Update on SCOE Fire Relief Efforts
Following is a message from County Superintendent Steve Herrington.
When the North Bay Firestorm swept through our county in October 2017, it took an unprecedented toll on our educational community. Nearly 1,500 students and 250 school employees were left without homes. Two public schools were burned. While we now know the extent of the physical damage, experts tell us that the emotional toll will take months and even years to fully reveal itself. The Sonoma County Office of Education (SCOE) is committed for the long-haul to assisting the county's 40 school districts in fire recovery, to make sure our schools and students emerge from this disaster even stronger than before.
SCOE has taken on a number of efforts to assist schools, teachers, and students in fire recovery. This is an update on some of those efforts. Because of the large scale of these efforts and the number of people involved, I am unable to list every effort or thank individuals within this article. However, I am very grateful to SCOE staff and the broader school community for their tireless efforts to ensure schools remain a safe and healing place for children.
SCOE Fire Relief Fund
SCOE created the School Fire Relief Fund to provide a one-stop location where individuals or organizations could provide support directly to school districts in Sonoma County. Donors were able to denote a specific district or use (textbooks, backpacks, etc.) or make an open donation. This fund raised about $50,000. About $4,000 was pre-allocated by the donors to specific school districts. SCOE distributed the remaining funds to school districts in an amount directly proportional to the number of students who lost homes. We deemed this the most equitable way of ensuring the funds will assist impacted student populations. Districts were able to choose how best to use the funds, so long as they were used to assist students impacted by the fires.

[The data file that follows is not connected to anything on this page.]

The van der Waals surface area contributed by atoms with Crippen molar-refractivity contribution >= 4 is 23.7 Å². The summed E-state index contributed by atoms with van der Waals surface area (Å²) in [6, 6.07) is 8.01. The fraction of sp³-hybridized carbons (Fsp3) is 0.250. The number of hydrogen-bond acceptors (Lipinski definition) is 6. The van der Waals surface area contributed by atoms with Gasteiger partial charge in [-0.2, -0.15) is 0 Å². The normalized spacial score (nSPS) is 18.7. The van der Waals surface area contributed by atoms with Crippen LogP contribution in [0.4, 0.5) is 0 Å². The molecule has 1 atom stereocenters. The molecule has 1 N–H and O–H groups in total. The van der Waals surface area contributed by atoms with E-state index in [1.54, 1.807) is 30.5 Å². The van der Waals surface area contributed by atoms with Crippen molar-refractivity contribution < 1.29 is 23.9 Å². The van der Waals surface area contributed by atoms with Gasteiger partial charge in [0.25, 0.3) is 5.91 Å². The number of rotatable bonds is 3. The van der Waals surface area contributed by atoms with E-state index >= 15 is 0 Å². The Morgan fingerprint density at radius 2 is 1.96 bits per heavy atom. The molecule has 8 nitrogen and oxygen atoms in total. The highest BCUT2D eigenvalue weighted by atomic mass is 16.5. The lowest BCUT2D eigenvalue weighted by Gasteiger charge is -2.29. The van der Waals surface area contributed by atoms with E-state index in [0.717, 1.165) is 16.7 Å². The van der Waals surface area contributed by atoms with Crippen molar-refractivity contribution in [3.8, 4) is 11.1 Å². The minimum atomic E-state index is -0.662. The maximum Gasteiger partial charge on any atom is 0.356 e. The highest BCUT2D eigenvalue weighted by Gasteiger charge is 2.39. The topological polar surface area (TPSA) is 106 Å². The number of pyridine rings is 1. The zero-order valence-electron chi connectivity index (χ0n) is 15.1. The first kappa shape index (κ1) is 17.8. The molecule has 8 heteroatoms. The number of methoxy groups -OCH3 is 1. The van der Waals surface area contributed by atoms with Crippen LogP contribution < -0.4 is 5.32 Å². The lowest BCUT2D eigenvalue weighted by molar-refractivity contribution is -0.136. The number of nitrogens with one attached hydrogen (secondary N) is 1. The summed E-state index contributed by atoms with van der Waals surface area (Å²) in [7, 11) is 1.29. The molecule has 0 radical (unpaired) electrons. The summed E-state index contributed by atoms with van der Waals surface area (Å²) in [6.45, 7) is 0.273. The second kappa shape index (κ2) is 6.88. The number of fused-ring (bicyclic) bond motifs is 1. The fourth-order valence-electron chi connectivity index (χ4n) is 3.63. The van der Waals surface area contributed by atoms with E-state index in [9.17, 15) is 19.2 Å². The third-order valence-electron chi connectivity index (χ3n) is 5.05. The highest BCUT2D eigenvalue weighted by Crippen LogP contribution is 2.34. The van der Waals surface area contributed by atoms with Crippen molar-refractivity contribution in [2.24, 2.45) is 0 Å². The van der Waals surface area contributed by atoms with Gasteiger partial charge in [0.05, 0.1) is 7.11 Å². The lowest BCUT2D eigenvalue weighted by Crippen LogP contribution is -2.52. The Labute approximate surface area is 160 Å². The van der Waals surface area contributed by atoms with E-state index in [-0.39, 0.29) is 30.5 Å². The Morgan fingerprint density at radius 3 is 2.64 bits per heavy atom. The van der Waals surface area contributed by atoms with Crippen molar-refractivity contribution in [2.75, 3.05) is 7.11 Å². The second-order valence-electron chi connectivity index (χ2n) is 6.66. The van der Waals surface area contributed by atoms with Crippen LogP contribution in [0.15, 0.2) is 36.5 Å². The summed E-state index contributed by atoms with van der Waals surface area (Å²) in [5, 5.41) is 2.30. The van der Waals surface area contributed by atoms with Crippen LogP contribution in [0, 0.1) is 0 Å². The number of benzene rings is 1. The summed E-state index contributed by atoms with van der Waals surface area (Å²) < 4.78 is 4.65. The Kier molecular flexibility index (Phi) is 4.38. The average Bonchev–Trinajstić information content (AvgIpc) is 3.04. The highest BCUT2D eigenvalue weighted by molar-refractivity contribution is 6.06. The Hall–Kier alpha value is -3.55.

Grant Funding for Sustained Fire Relief Efforts
SCOE is honored to have received $500,000 in grants from multiple generous foundations to support sustained efforts to rebuild and heal our schools.
- $100,000 was allocated to the two school districts where facilities burned in the fire: Santa Rosa City Schools and Roseland School District.
- An additional $100,000 was used to provide free training to teachers (and cover the cost of substitutes during the training) in Cognitive Behavioral Intervention for Trauma in Schools (CBITS). CBITS is designed to reduce symptoms of post-traumatic stress disorder (PTSD), depression, and behavioral problems in students while improving functioning, grades and attendance, and peer and parent support.
- $60,000 in grant funds were used to support the Rooster Fellowship, an initiative that supports teams of educators working to spread equity, empathy, and student engagement throughout their school systems.
- $160,000 in fire-relief mini grants, ranging from $1,500-$25,000 each,
were allocated to school districts to support programs to address student trauma and foster resilience in school. Districts receiving the grants were:
Santa Rosa City Schools
- The use of the remaining funds will be determined this fall.
SCOE provided a variety of free trainings to schools to assist in the fire recovery process. These include: